• Holy Mary, Mother of God, pray for us sinners.

Eleven years later, the sentence was included in the Catechism of the Council of Trent of 1566. The "Catechism of the Council of Trent" says that to the first part of the Hail Mary, by which "we render to God the highest praise and return Him most gracious thanks, because He has bestowed all His heavenly gifts on the most holy Virgin ... the Church of God has wisely added prayers and an invocation addressed to the most holy Mother of God ... we should earnestly implore her help and assistance; for that she possesses exalted merits with God, and that she is most desirous to assist us by her prayers, no one can doubt without impiety and wickedness."

The current Latin version is thus as follows, with accents added to indicate how the prayer is said in the current ecclesiastical pronunciation of Latin:
Áve María, grátia pléna, Dóminus técum. Benedícta tu in muliéribus, et benedíctus frúctus véntris túi, Iésus.
Sáncta María, Máter Déi, óra pro nóbis peccatóribus, nunc et in hóra mórtis nóstrae. Ámen.

A version with macrons follows for any who wish to recite the prayer with the restored classical pronunciation of Latin:
Avē Marīa, grātia plēna, Dominus tēcum. Benedicta tū in mulieribus, et benedictus frūctus ventris tuī, Iēsus.
Sancta Marīa, Māter Deī, ōrā prō nōbīs peccātōribus, nunc et in hōrā mortis nostrae. Āmēn.

In English:
Hail Mary, full of grace, the Lord is with thee; blessed art thou among women, and blessed is the fruit of thy womb, Jesus.
Holy Mary, Mother of God, pray for us sinners, now and at the hour of our death. Amen.

For translations from the Latin into various languages, see Wikisource.

The prayer in Syriac Orthodox tradition

The Syriac Orthodox Church uses a version of the Hail Mary much closer to the current Western form than to the Greek version.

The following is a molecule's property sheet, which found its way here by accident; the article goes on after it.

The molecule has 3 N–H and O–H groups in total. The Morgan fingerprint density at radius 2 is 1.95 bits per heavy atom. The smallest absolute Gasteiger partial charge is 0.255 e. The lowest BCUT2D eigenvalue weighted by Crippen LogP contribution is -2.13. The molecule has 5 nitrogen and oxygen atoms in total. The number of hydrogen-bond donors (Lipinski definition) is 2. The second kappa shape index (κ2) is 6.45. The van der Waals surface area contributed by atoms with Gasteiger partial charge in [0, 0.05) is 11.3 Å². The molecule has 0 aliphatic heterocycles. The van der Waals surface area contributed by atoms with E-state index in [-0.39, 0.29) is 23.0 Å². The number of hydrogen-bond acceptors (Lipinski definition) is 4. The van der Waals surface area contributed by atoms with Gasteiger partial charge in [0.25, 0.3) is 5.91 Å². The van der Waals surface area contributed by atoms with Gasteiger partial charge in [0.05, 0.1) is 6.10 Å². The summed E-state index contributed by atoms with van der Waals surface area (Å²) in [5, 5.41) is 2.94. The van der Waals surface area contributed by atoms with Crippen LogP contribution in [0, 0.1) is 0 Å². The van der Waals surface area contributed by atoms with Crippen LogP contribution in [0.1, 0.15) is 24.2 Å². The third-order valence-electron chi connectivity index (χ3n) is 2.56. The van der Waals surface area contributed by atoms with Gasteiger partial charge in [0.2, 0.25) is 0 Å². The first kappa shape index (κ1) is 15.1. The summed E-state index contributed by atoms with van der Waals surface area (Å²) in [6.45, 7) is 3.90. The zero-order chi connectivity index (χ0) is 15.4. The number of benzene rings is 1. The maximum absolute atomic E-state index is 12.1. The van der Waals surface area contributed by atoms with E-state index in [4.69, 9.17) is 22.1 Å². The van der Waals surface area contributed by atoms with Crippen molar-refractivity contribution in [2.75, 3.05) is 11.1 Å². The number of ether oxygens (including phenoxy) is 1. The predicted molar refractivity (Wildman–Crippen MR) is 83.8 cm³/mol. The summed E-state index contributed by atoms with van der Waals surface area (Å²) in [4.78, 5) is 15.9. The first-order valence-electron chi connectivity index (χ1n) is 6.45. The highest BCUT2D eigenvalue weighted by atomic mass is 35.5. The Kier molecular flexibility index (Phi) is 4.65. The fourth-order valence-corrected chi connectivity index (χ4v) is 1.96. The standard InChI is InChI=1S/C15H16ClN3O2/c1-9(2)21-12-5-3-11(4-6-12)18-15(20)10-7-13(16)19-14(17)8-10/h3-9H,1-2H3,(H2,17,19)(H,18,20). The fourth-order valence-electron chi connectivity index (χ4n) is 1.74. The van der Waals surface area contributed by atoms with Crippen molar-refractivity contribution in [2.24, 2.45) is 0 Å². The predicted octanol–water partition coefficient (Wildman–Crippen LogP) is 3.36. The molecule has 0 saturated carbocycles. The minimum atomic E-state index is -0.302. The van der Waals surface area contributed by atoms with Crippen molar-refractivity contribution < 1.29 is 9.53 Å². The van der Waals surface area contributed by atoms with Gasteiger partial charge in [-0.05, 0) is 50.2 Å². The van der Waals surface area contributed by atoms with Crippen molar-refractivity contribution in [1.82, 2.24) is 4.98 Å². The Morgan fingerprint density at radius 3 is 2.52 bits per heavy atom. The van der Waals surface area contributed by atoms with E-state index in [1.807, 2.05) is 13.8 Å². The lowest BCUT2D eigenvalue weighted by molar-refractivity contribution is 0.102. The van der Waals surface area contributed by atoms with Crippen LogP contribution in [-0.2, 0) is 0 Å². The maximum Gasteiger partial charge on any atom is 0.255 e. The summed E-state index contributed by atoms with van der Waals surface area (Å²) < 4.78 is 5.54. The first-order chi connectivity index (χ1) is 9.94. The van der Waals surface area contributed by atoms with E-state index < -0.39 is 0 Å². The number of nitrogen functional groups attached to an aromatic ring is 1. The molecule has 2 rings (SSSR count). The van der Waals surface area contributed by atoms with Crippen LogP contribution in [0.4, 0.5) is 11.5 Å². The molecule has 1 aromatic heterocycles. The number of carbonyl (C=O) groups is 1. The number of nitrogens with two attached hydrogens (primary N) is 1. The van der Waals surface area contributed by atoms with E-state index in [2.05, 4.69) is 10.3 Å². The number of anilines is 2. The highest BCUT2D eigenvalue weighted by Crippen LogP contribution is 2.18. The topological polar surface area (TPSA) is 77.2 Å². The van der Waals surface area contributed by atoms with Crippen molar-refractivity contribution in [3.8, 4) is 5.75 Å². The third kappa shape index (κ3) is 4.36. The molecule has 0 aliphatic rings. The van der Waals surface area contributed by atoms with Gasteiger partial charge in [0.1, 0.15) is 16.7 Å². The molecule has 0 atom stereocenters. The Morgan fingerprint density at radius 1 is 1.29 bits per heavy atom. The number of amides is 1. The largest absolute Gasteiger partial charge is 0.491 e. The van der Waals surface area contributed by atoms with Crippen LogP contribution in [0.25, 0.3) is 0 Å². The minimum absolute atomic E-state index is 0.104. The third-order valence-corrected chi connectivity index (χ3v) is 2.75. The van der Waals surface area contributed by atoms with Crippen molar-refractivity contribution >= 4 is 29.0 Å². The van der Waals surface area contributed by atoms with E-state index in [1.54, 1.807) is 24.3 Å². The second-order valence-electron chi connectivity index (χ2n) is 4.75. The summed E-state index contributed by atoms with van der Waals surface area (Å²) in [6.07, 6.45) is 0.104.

The prayer is said in the following manner:

  • Leader: Hail Mary, full of grace,
  • People: Our Lord is with Thee. Blessed art Thou amongst women, and blessed is the fruit of Thy womb, our Lord, Jesus Christ. O Virgin Saint Mary, O Mother of God, pray for us sinners, now and at all times, and at the hour of our death. Amen.

Usage in the Eastern Orthodox and Eastern Catholic Churches

In the Eastern Orthodox and Byzantine Rite Eastern Catholic Churches, the prayer is very common in the Greek form indicated above, or in translations from it. Although it is not said quite as often as in the West, it is well known, oft-used, and appears in several canons of prayer. It is typically sung thrice at the end of Vespers during an All-Night Vigil, as well as occurring many times in the course of daily prayer.

Slavonic versions of the Greek prayer

There exist two variant versions in Church Slavonic:

Church Slavonic Bogorodice děvo in traditional calligraphy
Богородице дѣво радѹйсѧωбрадованнаѧ МарїеГосподь съ тобоюблагословена ты въ женахъ,и благословенъ плодъ чрева твоегω,Якω родила еси Христа Спаса,Избавителѧ дѹшамъ нашимъ. Theotokos Virgin, rejoice, (or: Rejoice, O Virgin Theotokos)Mary full of grace,the Lord is with thee.Blessed art thou among women,and blessed is the fruit of thy womb,for thou hast borne Christ the Saviour,the Deliverer of our souls.
Богородице дѣво, радѹйсѧ,Благодатнаѧ Марїе,Господь съ тобою:благословена Ты въ женахъ,и благословенъ плодъ чрева Твоегω;якω Спаса родила еси дѹшъ нашихъ. Theotokos Virgin, rejoice, (or: Rejoice, O Virgin Theotokos)Mary full of grace,The Lord is with thee.Blessed art thou among women,and blessed is the fruit of thy womb,for thou hast borne the Saviour of our souls

The first is the older, and remains in use by the Old Believers as well as those who follow the Ruthenian recension (among them the Ukrainian Greek-Catholic Church and the Ruthenian Catholic Church). The second appeared in 1656 under the liturgical reforms of Patriarch Nikon of Moscow, and is in use by the Russian Orthodox Church, the Serbian Orthodox Church, the Bulgarian Orthodox Church and the Ukrainian Orthodox Church).

Usage in the Roman Catholic Church

The Hail Mary is the essential element of the Rosary, a prayer method in use especially among Latin Rite (Western) Catholics, and that appears in the East only among Latinised Ukrainian and Maronite Catholics. The Rosary consists traditionally of three sets of five Mysteries, each mystery consisting of one "decade" or ten Ave Marias. The 150 Ave Marias of the Rosary thus echo the 150 psalms. These meditate upon events of Jesus' life during his childhood (Joyful Mysteries), Passion (Sorrowful Mysteries), and from his Resurrection onwards (Glorious Mysteries). Another cycle of mysteries, called the Luminous Mysteries, is of comparatively recent origin, having been proposed by Pope John Paul II in 2002. Each of these Mysteries is prayed as a decade (a unit of ten), consisting of one Our Father (Pater Noster or The Lord's Prayer), ten Hail Marys, and one 'Glory Be' (Gloria Patri) (Doxology).